INDIAN DEMOCRACY AT WORK CONFERENCE 2021 - Rule of Law
The following is the text of the Note issued by FDR/Loksatta founder Dr Jayaprakash Narayan along with Shri P.S Rammohan Rao, IPS (Retd.), former Governor of Tamilnadu, Prof. K.C Suri, University of Hyderabad, K. Sumedha, Shweta Chander, Vriti Bansal, Sruti Paturi and Keshav Reddy of FDR at the PRESS MEET conducted on 16th February 2021 (Tuesday) at Somajiguda Press Club, Hyderabad to announce the details and release of 'Rule of Law for 21st Century', a comprhensive paper for the upcoming 'Indian Democracy at Work' 2nd National Conference jointly organized by FDR, University of Hyderabad and Indian School of Business on "Rule of Law"..
INDIAN DEMOCRACY AT WORK CONFERENCE 2021
THEME: RULE OF LAW
Rule of law is the bedrock of constitutional governance and democratic society. Maintenance of public order while preserving constitutional liberties is at the heart of a harmonious society and democratic system. Fair, speedy and efficient settlement of disputes at an affordable cost is critical for mutual trust and economic growth. In a rapidly urbanizing society, control of crime and maintenance of public order are critical. The social controls that regulated human behavior in small rural communities become weak and ineffective in urban communities with impersonal lives. Increasing urbanization will inevitably lead to more civil disputes and crime. If might becomes right and crime and a “grammar of anarchy” dominate, economic activity and wealth creation will be undermined. Protection of individual property rights, fair and equitable contract enforcement, creation and enforcement of just labour laws and provision of access to opportunity for all sections of society, creates a culture where commerce and business can flourish and grow. Rule of law and economic growth are strongly interrelated and mutually reinforcing.
While we have normative rule of law in India, in practice there are serious, and often crippling distortions. Independent, accountable and efficient crime investigation unaffected by partisan pressures and populist impulses is a critical requirement in ensuring justice. Strong, independent and efficient prosecution driving investigation and securing just punishment of wrongdoers is vital for the criminal justice system to act as a deterrent. Speedy, accessible, efficient trials in courts – both civil and criminal – are the foundations of rule of law. In all these critical areas, our institutions of rule of law are deficient in a variety of ways.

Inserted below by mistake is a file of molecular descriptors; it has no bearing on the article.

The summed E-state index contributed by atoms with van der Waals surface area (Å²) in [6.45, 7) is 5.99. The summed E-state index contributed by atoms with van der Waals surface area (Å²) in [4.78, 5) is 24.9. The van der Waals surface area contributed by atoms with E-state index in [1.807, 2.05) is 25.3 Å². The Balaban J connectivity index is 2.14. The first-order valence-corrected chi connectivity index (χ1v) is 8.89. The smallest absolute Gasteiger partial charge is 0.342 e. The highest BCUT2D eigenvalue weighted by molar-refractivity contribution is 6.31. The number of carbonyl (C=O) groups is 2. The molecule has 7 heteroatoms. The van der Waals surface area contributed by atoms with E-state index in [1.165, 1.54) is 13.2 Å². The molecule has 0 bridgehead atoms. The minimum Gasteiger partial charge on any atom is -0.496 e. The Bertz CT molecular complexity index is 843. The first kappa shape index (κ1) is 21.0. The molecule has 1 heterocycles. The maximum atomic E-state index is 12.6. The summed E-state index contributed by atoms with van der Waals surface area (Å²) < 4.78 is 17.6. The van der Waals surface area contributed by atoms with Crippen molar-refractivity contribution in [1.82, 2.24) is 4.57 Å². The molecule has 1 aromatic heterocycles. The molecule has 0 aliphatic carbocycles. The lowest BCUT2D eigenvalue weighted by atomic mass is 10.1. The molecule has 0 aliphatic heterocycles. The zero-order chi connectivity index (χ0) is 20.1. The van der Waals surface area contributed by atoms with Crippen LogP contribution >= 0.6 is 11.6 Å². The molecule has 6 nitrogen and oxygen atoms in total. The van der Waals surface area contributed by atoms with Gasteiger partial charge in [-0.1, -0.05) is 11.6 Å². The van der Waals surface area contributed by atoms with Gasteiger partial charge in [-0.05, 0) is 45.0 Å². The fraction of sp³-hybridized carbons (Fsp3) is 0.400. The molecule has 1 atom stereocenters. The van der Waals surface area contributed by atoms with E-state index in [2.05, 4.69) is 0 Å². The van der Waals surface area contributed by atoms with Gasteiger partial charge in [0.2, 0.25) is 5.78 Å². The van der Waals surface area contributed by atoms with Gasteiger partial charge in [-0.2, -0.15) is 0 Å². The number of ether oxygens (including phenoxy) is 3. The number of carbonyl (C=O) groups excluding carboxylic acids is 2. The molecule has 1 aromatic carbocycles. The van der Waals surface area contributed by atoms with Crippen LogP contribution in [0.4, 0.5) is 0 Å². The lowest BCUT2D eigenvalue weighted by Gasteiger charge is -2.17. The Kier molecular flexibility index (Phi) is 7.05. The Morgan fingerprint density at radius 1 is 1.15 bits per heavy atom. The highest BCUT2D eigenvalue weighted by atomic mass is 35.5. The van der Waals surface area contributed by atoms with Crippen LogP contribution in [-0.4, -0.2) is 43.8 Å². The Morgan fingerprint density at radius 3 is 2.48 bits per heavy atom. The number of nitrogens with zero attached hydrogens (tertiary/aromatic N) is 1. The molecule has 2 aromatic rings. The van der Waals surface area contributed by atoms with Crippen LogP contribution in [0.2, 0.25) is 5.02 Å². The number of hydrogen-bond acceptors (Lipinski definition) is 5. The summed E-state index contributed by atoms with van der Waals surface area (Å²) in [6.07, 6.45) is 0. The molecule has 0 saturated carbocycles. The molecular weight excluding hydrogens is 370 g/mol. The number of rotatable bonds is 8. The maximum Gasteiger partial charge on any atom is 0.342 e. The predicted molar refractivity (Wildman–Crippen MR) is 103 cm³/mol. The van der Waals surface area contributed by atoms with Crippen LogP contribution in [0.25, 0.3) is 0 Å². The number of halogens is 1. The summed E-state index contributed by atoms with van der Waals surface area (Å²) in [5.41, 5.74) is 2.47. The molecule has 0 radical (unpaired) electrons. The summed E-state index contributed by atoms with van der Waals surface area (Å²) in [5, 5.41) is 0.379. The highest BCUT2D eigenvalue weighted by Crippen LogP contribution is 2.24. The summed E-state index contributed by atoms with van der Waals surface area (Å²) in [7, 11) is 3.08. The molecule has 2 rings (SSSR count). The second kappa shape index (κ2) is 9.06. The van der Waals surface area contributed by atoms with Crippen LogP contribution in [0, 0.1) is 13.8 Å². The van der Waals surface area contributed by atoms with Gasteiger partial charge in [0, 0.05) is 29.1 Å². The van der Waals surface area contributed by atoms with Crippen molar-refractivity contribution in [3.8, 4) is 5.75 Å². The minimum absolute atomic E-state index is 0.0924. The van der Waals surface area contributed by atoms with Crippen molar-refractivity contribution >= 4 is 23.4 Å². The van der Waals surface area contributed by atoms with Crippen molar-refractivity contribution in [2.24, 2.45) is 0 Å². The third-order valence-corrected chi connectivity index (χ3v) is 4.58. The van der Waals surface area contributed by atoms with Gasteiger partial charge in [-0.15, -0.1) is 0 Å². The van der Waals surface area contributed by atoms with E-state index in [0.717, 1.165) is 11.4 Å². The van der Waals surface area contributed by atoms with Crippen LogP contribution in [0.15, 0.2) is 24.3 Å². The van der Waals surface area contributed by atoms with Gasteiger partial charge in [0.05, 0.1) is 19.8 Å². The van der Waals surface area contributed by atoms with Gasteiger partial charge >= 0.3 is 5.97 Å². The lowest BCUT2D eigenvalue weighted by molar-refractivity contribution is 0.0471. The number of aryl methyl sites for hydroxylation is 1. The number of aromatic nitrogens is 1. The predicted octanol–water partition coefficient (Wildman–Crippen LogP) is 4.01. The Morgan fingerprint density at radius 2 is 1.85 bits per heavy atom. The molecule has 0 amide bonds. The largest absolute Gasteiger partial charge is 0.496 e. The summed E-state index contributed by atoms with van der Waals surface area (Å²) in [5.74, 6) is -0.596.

The police forces have multifarious duties and are stretched to the limit. The number of policemen per unit population remains low by global standards despite rapid urbanisation and rise in crime. Political control of police personnel undermines credibility of crime investigation and erodes public trust. The high degree of centralization of functions in a single police force is a serious impediment to the efficient discharge of their duties. Public pressure and political control sometimes compel the police to resort to unwholesome methods like third degree and extra-judicial punishments to produce short term results to appease the public sentiment.
The brutal torture and murder of a father and son in Tamil Nadu by the police for violating the lockdown restrictions a few months ago is a horrific example of the arbitrary use of force and torture by the police forces in India. Given the poor delivery of services at the cutting edge level in government and the polarized and contentious public discourse, often the governance and political failures are converted into law and order problems imposing enormous burden on the police. Those in power relish the power over the police forces and often use it for partisan ends. Police are perceived often as tools of those in power, rather than the instrument of law enforcement.
Delays have compounded the challenges to rule of law. When heinous crimes occur, public pressure and political diktats are making police resort to extra judicial killings of the suspects. This culture of mob justice needs to be countered by an efficient and credible system of crime investigation, prosecution and trial in a court of law. Or else, there is a danger that we will degenerate into a society in which might is right.